Versatile, sticky, large sized bolete mushrooms are one of the chef's favorite mushrooms. These well-known mushroom fruit bodies found ubiquitously in the temperate, highland forests of USA, Europe, Siberia and China.
In United Kingdom, they often recognized as "penny bun" for their light-brown, large, spongy cap which appears like a bun from a distance. Porcini is the popular Italian name for bolete. Botanically, they belong to the family: Boletaceae, and the genus: Boletus.
Scientific name: Boletus edulis.
Photo courtesy: Charles de Mille-Isles.
Bolete mushrooms are also called "cep" in the UK and France. They usually appear in groups, especially in the coniferous (spruce species) forest of temperate regions where they grow in symbiotically (ectomycorrhizal fungi). New fruit bodies harvested in the late summer and autumn.
Bolete is recognized by its large, smooth, glossy cap with a white rim. The underside of their cap is covered with vertical tubes resembling pores rather than gills. Its club shaped, broad based stalk is white, woody, and firmly attached to the cap.
Several sub-species of bolete mushrooms found ubiquitously in the dense forests of Northern Hemisphere. Boletus reticulates, also known as "summer cep" grows under deciduous, oak (Quercus) trees. It is distinguished from B. edulis by its large, dark chocolate, reticulate (hence the name) cap and absence of a white margin.
Boletus pinophilus (pine bolete or pine cep) grows mainly under pine, fir or spruce trees. They feature large, dry, reddish-brown cap measuring 4-10 cm tall by 3-8 cm wide.
B. edulis is low in clories. Nonetheless, this flavorful forest forage carries several phyto-nutrients, natural antioxidants, minerals and vitamins.
Porcini (bolete) mushrooms are also a rich in dietary fiber and are low in both saturated and unsaturated fat. Dietary fiber helps stimulate digestion, and relieving constipation problems.
Bolete mushrooms contain good amounts of easily digestible natural proteins.
Additionally, B. edulis carry several natural antioxidants such as vitamin C, ergothinene, flavonoids, and phenolic compounds.
Boletus mushrooms are excellent sources of minerals such as selenium, manganese, zinc, copper, iodine, and molybdenum.
Furthermore, mushrooms are modest sources of vitamin-D (ergo-calciferol). Vitamin-D plays a vital role in the calcium and phosphate metabolism.
They contain ample concentrations of B-complex group of vitamins like thiamin, riboflavin, niacin, pantothenic acid, pyridoxine, etc.
Fresh harvest bolete (porcini) can be available in the markets from June till November. Dried whole and slices in vacuum packs are kept for sale in many supermarkets can be readily available all round the year. Choose fresh, whole, soft, and young bolete mushrooms. Avoid very large since they past their prime, hence out of flavor. Some species quickly turn blue if left cut of broken. Also stay away from moth-eaten, larvae stridden, slimy and broken bolete.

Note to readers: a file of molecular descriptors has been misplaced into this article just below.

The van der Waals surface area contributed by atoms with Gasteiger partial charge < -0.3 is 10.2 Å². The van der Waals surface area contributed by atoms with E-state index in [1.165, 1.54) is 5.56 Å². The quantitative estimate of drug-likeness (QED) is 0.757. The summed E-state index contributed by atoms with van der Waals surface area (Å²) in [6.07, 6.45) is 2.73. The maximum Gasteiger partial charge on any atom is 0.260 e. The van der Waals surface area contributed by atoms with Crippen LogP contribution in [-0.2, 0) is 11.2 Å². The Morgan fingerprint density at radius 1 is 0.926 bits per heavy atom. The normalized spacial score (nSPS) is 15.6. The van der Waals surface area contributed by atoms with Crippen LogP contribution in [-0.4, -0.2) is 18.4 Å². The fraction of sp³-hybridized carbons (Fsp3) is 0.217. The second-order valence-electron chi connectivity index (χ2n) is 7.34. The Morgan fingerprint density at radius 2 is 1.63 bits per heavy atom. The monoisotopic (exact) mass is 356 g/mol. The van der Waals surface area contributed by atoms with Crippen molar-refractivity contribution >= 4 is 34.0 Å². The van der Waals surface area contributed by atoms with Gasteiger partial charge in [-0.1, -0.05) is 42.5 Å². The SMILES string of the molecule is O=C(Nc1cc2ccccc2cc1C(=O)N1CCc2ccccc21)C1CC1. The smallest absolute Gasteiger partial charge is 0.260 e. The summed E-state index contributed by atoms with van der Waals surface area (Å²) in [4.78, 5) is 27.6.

Once at home, use them early. Place them in cool dry place in a wooden basket away from sunlight and moisture. Keep in the fridge for a few days, in a paper bag or a dish covered with a clean cloth. Store dried boletus (porcini) in a container and place in cold, dry, and dehumidified place.
Eat bolete mushrooms as soon possible after purchase to enjoy their unique, mushroomy flavor. Bolete mushrooms are usually clean except for the base of the stem, which often must be removed (too ripe or containing worms) or brushed. Remove the pore surface underneath the cap if it is slimy.
Bolete mushrooms sometimes eaten raw, especially porcini mushrooms. However, cooking brings out their earthy flavor to the fore. They employed in the same way as other mushrooms and can be substituted for other mushrooms. Dried bolete should be soaked in water and revitalized before adding them in cooking. Soak them in either hot or cold water for about 15-20 minutes until rehydrated. Do not discard the soaking liquid as is very flavorful and use it to prepare stock, or add in soups, sauces, stews, and stir-fries.
Here are some serving tips:
Fresh bolete are delicious braised, sauteed, stir-fried, marinated or grilled.
Most French restaurants offer sauteed cepe in garlic oil or butter.
Finely sliced cep is delicious in soups, sauces, pasta dishes, rice, stews, and stir-fried dishes.
Large cep caps can be employed in the stuffing.
Fine slices can also be added in pizza, pasta, pastry, and potpie preparations.
Like other wild mushrooms, porcini also complement well with seafood, lamb, and poultry in a variety of mouth-watering recipes.
Allergic, intolerance reactions to porcini mushrooms is rare. Being large and brimming with conspicuous features, bolete are one of the easiest mushrooms to forage. Sometimes they be confused to devils's bolete (Rubroboletus satanas) by the beginners while hunting. R. satanas has similar shape as bolete but can be easily distinguished by their red stem and blue stains at the break ends. (Medical disclaimer).
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